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My first build

Last response: in Systems
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December 21, 2011 8:34:24 AM

Hope i'm posting this in the right section.

It's been a long time goal of mine to build a pc from scratch so i got all the pieces i wanted but i'm looking for some feedback before i put it all together.

Is there ganna be any issues with these parts and did i made good choices for my lack of experience. I've disassembled and reassembled several pc's of varying configurations in my life but have never built one so I'm a bit nervous.

Btw.. These components have already been paid for at a local retailer.

These are the specs:
PSU: Antec EA650 Green 650w
Mobo: GIGABYTE GA-970A-D3
CPU: AMD Athlon II X4 645
RAM: Patriot PC1333 Dual Sector 5
HDD: Barracuda Green Seatgate 2TB ST32000542AS
GPU: Asus Geforce GT430 1GB DDR3
Case: Thermaltake V3 Black Edition VL800

More about : build

December 21, 2011 10:38:14 AM

It's compatible..but not the best choice of items. I would recommend you get a HDD spinning at 7200RPM rather than 5400RPM because it is faster. Also, the cpu isn't the best.
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December 21, 2011 10:50:21 AM

Thanks for the response. I was impressed by the storage amount and neglected to see it's speed until after it was payed for so i do agree that i didn't make the best choice with that but at the same time I'm coming from a 250GB drive.

As for the processor I've been using an AMD Athlon 64 X2 4200+ for the last three years so it seems like a major upgrade but i am aware that amd is the value chip while intel is where it's at right now.
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December 21, 2011 11:14:21 AM

I need more infromation before i could help you? Follow the guide lines please
btw what are you going to be using you new computer for
also the gtx430 can only do some very light gaming
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December 21, 2011 11:33:05 AM

You can use a much smaller PSU if you want. The 430 doesn't even use a 6-pin power connection.
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December 21, 2011 11:39:44 AM

phenom 2 x4
ssd or 7200 rpm hdd sata3
better graphics card
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December 21, 2011 4:21:24 PM

I actually just wanted to know if i would run into any compatibility issues with this hardware. I wasn't aware the video card wasn't that great but i do know i messed up with the hdd.

I didn't follow the guidelines because i felt like it didn't apply in this situation. I'm not preparing to buy new parts, they've already been bought. I just want to know if everything will work when it get's turned on for the first time.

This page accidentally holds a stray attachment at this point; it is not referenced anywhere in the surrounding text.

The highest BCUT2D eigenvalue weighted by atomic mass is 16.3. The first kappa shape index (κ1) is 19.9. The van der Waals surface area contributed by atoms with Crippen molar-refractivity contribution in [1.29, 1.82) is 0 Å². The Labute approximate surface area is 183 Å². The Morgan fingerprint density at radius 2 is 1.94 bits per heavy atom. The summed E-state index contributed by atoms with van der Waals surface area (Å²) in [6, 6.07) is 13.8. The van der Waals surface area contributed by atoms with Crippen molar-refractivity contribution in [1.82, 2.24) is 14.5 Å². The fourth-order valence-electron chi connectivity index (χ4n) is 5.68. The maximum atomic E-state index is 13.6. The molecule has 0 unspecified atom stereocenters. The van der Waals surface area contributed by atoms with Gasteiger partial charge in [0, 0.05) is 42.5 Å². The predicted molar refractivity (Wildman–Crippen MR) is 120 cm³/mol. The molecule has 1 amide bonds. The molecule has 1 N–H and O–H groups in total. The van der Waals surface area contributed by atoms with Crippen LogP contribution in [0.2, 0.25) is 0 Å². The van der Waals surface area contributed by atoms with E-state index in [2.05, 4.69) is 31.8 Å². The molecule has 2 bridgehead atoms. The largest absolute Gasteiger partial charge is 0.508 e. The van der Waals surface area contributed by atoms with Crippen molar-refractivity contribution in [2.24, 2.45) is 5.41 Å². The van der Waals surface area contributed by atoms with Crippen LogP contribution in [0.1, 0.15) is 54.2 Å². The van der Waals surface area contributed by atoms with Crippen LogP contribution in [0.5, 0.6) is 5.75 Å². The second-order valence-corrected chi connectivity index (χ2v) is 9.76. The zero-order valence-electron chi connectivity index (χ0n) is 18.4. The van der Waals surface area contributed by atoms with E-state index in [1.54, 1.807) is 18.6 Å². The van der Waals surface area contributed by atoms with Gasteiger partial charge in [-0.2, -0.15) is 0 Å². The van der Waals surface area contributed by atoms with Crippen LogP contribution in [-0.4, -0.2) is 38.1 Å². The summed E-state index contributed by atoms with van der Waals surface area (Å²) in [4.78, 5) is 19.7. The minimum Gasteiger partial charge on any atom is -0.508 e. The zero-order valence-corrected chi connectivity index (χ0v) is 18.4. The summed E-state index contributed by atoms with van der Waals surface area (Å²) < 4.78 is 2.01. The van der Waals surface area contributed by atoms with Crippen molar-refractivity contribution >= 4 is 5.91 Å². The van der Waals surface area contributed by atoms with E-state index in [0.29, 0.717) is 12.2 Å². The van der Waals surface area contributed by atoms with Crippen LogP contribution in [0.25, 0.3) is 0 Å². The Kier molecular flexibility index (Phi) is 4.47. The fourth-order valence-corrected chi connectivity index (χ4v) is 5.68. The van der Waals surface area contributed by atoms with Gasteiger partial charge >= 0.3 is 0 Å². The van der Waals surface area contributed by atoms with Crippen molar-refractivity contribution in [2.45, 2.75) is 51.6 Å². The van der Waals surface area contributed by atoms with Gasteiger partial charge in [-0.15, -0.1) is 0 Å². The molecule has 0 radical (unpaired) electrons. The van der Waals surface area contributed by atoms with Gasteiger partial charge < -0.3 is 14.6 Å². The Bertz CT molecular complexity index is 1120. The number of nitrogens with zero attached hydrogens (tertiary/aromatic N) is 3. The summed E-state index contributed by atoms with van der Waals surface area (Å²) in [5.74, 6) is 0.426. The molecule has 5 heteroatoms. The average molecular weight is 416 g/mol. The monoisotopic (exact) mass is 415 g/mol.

The machine will be used for 1080p movies, programming and occasional image editing in photoshop. I didn't think it would be of any use to mention it since I've already got everything.

I'm currently on 2GB of DDR2 @ 333mhz with two 250GB HDD's, a 2.2ghz dual core, a geforce 8500 gt and the oem board that came with this pc when i bought it so what may look like sub-par low budget equipment is actually high end compared to what I've been using for the last three years. Can't run any new games at all unless i wanna watch a slideshow and photoshop cs5 crashes after a while.
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December 21, 2011 7:32:44 PM

then the 430 should be just fine for you
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December 21, 2011 8:20:06 PM

Very nice :)  thanks for letting me know.

My main concern with this spec is my ram.
The motherboard supports 1.5v but the ram i chose is 1.65
not only that but it's the sector 5 series which according to the patriot website was designed and tested to run on intel i5 while my mobo and cpu are amd.

The gamer 2 series was designed for amd but the store i went to didn't have it in the size and kit that i wanted and i wasn't thinking about compatibility because it's never been an issue when i upgraded other machines but that was ddr1.

Should i be concerned?
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December 22, 2011 10:33:33 AM

You shouldn't really be concerned with the RAM with AMD systems. They normally support 1.65V RAM. Also the "tested for intel" doesn't mean that it's only for intel, it means that they did testing with Intel systems to make sure it works. It should work perfectly fine for AMD systems. If you really want, you can lower the voltage of the RAM in the BIOS if you feel unsafe with the current voltage. The only problem I see with it is if you are going to buy an Aftermarket Heatsink and fan then it might interfere with the heat spreaders.
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December 22, 2011 8:05:54 PM

r0aringdrag0n said:
You shouldn't really be concerned with the RAM with AMD systems. They normally support 1.65V RAM. Also the "tested for intel" doesn't mean that it's only for intel, it means that they did testing with Intel systems to make sure it works. It should work perfectly fine for AMD systems. If you really want, you can lower the voltage of the RAM in the BIOS if you feel unsafe with the current voltage. The only problem I see with it is if you are going to buy an Aftermarket Heatsink and fan then it might interfere with the heat spreaders.
Awesome! thanks alot for letting me know, been worried about that.
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